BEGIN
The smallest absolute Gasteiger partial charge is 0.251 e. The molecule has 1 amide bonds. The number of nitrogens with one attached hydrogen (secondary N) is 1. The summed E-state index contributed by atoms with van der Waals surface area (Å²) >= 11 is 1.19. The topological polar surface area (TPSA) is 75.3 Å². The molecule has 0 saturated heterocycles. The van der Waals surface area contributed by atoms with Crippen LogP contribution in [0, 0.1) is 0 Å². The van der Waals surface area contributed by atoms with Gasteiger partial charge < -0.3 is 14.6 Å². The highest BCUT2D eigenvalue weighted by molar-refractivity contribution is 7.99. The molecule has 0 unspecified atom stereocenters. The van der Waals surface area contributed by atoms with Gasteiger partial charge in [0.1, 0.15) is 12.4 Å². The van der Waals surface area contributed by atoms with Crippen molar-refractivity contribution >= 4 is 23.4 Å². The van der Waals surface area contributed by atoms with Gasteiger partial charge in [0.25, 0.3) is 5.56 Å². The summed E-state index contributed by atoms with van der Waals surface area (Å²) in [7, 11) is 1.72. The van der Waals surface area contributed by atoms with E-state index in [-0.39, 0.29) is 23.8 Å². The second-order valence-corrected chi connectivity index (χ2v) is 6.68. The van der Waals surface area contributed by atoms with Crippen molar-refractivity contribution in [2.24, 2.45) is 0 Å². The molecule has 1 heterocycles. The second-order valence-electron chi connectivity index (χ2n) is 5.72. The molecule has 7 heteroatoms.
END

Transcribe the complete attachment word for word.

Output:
The smallest absolute Gasteiger partial charge is 0.251 e. The molecule has 1 amide bonds. The number of nitrogens with one attached hydrogen (secondary N) is 1. The summed E-state index contributed by atoms with van der Waals surface area (Å²) >= 11 is 1.19. The topological polar surface area (TPSA) is 75.3 Å². The molecule has 0 saturated heterocycles. The van der Waals surface area contributed by atoms with Crippen LogP contribution in [0, 0.1) is 0 Å². The van der Waals surface area contributed by atoms with Gasteiger partial charge < -0.3 is 14.6 Å². The highest BCUT2D eigenvalue weighted by molar-refractivity contribution is 7.99. The molecule has 0 unspecified atom stereocenters. The van der Waals surface area contributed by atoms with Gasteiger partial charge in [0.1, 0.15) is 12.4 Å². The van der Waals surface area contributed by atoms with Crippen molar-refractivity contribution >= 4 is 23.4 Å². The van der Waals surface area contributed by atoms with Gasteiger partial charge in [0.25, 0.3) is 5.56 Å². The summed E-state index contributed by atoms with van der Waals surface area (Å²) in [7, 11) is 1.72. The van der Waals surface area contributed by atoms with E-state index in [-0.39, 0.29) is 23.8 Å². The second-order valence-corrected chi connectivity index (χ2v) is 6.68. The van der Waals surface area contributed by atoms with Crippen molar-refractivity contribution in [2.24, 2.45) is 0 Å². The molecule has 1 heterocycles. The second-order valence-electron chi connectivity index (χ2n) is 5.72. The molecule has 7 heteroatoms.